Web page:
Virtue of the Week: Generosity

THE GLASSES

Mother’s father worked as a carpenter. On this particular day, he was building some crates for the clothes his church was sending to some orphanage in China. On his way home, he reached into his shirt pocket to find his glasses, but they were gone. When he mentally replayed his earlier actions, he realized what happened; the glasses had slipped out of his pocket unnoticed and fallen into one of the crates, which he had nailed shut. His brand new glasses were heading for China! The Great Depression was at it’s height and Grandpa had six children. He had spent $20 for those glasses that very morning. He was upset by the thought of having to buy another pair. “It’s not fair,” he told God as he drove home in frustration. “I’ve been very faithful in giving of my time and money to your work, and now this.” Several months later, the director of the orphanage was on furlough in the United States. He wanted to visit all the churches that supported him in China, so he came to speak one Sunday at my grandfather’s small church in Chicago. The missionary began by thanking the people for their faithfulness in supporting the orphanage. “But most of all,” he said, “I must thank you for the glasses you sent last year. You see, the Communists had just swept through the orphanage, destroying everything, including my glasses. I was desperate. Even if I had the money, there was simply no way of replacing those glasses. Along with not being able to see well, I experienced headaches every day, so my coworkers and I were much in prayer about this. Then your crates arrived. When my staff removed the covers, they found a pair of glasses lying on top. The missionary paused long enough to let his words sink in. Then, still gripped with the wonder of it all, he continued: “Folks, when I tried on the glasses, it was as though they had been custom-made just for me! I want to thank you for being a part of that.” The people listened, happy for the miraculous glasses. But the missionary surely must have confused their church with another, they thought. There were no glasses on their list of items to be sent overseas. But sitting quietly in the back, with tears streaming down his face, an ordinary carpenter realized the Master Carpenter had used him in an extraordinary way.

To laugh often and much; to win the respect of intelligent people and the affection of children…to leave the world a better place…to know even one life has breathed easier because you have lived. This is to have succeeded.Ralph Waldo Emerson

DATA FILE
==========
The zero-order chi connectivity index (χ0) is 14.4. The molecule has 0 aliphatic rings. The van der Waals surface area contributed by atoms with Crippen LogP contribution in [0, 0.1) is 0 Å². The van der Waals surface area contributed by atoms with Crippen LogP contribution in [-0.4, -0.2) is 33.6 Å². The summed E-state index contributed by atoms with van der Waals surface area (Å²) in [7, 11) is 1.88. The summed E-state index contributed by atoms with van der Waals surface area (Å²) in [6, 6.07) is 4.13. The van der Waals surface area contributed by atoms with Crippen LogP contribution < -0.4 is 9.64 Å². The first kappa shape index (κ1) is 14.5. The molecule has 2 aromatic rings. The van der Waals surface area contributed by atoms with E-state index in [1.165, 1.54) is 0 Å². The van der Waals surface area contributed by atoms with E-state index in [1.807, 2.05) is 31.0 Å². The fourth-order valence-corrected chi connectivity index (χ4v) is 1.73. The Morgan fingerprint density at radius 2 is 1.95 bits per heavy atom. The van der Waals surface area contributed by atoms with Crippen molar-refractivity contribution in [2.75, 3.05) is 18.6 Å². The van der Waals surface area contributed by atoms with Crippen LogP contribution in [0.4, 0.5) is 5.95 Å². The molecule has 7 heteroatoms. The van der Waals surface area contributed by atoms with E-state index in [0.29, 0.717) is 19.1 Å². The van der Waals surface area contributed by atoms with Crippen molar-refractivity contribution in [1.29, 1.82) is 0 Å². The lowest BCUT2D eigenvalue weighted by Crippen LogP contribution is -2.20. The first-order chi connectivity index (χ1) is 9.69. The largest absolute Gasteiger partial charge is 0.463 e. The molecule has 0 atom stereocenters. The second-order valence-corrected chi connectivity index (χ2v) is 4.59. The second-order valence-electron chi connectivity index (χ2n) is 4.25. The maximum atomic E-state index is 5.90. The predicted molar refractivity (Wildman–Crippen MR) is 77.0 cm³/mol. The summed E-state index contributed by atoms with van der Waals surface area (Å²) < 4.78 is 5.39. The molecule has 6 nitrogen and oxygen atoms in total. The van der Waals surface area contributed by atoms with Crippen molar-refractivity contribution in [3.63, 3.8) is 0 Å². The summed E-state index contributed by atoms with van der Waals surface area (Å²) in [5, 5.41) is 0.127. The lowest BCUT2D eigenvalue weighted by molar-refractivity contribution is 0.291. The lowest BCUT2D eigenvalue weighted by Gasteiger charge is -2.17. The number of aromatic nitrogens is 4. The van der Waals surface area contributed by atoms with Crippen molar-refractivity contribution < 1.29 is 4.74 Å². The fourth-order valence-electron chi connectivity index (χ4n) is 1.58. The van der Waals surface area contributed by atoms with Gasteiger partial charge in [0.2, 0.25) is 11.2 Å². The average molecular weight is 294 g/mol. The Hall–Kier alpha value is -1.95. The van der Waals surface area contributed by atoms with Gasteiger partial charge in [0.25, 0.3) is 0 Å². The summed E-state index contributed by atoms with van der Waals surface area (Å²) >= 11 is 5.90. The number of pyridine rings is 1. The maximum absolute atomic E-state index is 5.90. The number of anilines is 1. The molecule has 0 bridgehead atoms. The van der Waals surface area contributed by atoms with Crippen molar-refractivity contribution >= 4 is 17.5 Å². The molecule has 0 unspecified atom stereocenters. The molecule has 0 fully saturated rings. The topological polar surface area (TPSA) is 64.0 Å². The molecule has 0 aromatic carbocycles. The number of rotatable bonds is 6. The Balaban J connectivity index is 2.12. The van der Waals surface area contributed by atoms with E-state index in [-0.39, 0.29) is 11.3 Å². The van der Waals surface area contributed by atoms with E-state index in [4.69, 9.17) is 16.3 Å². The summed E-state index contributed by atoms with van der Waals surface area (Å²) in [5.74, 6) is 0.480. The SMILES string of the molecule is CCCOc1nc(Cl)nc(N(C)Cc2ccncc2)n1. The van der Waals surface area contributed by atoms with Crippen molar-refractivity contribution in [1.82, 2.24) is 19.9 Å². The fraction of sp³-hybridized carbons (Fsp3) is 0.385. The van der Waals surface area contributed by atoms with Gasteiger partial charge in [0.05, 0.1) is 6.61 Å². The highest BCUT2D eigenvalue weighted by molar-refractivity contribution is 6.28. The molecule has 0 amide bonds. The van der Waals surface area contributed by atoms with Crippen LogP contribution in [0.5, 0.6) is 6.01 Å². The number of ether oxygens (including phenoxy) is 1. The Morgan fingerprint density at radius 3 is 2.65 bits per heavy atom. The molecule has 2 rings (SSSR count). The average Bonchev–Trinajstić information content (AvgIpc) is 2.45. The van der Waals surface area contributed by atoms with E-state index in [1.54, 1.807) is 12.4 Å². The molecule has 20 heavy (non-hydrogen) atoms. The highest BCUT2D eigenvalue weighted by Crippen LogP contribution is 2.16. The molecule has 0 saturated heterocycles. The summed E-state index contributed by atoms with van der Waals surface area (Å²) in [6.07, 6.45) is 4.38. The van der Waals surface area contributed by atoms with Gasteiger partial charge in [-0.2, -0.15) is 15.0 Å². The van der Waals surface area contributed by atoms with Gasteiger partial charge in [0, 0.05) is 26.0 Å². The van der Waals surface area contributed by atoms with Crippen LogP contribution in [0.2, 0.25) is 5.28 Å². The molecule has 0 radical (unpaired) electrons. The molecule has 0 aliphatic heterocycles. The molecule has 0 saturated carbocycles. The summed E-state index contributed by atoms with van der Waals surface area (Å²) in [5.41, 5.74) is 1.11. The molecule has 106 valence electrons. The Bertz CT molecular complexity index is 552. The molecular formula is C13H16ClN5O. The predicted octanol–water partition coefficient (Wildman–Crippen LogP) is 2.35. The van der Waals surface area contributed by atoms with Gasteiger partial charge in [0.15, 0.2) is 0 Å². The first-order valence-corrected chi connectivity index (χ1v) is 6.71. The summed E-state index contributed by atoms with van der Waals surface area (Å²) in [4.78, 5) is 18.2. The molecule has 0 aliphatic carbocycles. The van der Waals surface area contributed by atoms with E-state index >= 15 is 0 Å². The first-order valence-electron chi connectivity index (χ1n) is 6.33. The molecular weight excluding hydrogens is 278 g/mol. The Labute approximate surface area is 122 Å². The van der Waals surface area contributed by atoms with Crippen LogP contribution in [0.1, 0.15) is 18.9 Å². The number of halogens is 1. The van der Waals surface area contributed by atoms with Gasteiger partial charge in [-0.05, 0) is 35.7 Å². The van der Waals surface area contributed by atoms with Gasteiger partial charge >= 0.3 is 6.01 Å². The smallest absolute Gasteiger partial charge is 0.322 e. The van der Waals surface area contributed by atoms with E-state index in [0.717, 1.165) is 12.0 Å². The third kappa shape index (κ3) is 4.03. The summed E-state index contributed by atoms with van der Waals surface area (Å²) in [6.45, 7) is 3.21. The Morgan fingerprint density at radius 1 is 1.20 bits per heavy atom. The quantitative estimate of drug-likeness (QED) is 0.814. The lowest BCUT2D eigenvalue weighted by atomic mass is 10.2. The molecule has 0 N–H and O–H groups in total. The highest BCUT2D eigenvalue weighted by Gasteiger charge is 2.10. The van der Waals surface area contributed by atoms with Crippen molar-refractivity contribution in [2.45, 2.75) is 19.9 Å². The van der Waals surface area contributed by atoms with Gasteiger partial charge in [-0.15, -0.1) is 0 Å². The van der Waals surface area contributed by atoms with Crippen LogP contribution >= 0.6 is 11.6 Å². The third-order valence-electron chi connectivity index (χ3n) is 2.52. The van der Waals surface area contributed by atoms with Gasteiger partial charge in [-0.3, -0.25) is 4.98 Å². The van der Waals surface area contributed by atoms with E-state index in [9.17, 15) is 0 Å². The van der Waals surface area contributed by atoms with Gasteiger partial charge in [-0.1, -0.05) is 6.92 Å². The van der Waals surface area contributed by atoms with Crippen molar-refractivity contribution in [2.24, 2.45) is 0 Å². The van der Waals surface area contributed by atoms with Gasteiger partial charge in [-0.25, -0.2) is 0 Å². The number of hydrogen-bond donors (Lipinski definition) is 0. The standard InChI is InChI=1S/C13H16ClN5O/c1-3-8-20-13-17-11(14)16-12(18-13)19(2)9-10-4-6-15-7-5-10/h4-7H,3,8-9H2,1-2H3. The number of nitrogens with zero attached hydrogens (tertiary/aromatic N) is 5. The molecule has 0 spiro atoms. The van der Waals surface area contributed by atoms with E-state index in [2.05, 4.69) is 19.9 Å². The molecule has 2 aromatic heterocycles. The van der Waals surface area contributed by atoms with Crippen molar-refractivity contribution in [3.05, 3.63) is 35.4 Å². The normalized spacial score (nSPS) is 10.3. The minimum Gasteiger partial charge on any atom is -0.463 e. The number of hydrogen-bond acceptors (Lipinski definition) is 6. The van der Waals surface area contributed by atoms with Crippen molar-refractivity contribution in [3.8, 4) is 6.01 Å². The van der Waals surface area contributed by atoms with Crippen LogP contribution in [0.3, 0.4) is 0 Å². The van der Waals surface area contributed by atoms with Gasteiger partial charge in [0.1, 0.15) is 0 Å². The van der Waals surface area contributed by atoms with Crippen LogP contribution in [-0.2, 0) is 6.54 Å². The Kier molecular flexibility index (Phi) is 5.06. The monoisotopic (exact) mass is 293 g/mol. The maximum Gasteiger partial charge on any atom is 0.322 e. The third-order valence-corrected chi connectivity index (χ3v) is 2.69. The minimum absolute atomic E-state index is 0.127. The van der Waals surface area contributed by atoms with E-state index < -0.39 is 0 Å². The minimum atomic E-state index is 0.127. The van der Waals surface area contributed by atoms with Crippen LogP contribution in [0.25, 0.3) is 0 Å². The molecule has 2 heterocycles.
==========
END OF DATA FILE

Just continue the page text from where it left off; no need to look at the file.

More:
WHERE DOES IT END?

There is a story about a wealthy farmer who was once offered all the land he could walk on in a day, provided he came back by sundown to the point where he started. To get a new start, early the next morning the farmer started covering ground quickly because he wanted to get as much land as he could. Even though he was tired, he kept going all afternoon because he didn’t want to miss this once in a lifetime opportunity to gain more wealth. Late in the afternoon he realized the condition he had to fulfill to get the land was to get back to the starting point by sundown. His greed had gotten him far enough. He started his return journey, keeping an eye on how close he was to sundown. The closer it got to sundown, the faster he ran. He was exhausted, out of breath and pushed himself beyond the point of endurance. He collapsed upon reaching the starting point and died. He did make it before sundown. He was buried and all the land he needed was a small plot.

Every man must decide whether he will walk in the light of creative generosity or in the darkness of destructive selfishness.Martin Luther King, Jr.

THE PRECIOUS STONE

There was once a wise woman traveling in the mountains who found a precious stone in a stream. The next day she met another traveler who was hungry, and she opened her bag to share her food. The hungry traveler saw the precious stone and asked if she might give it to him. She did so without hesitation. The traveler left, rejoicing in his good fortune. He knew the stone was worth enough to give him security for a lifetime. But only a few days later he came back to return the stone to the woman who had given it to him. “I’ve been thinking,” he said, “I know how valuable the stone is, but I’m giving it back in the hope that you can give me something even more precious. I want you to give me what you have within you that enabled you to give me the stone.”


RETURNING A $4000 ENGAGEMENT RING

Billy Ray Harris, a man who frequently panhandled in Kansas City, Mo., was surprised to find a diamond engagement ring in his cup one day. A woman named Sarah Darling had taken off her ring and put it in her coin purse, and later dumped the change from her purse into his cup, USA Today reports. Harris took the ring to a jeweler, who offered him $4,000. But he didn’t sell, choosing instead to wait in case Darling came back. She did, and he gave her the ring. “My grandfather was a reverend,” Harris said, according to USA Today. “He raised me from the time I was 6 months old and thank the good Lord, it’s a blessing, but I do still have some character.” Darling was so moved that she went public with Harris’ good deed, establishing a fund in his name. It raised $185,000. The best part? Harris’ younger sister Robin, who hadn’t talked to her brother in more than a decade, saw the report and was able to reunite Harris with his four siblings.


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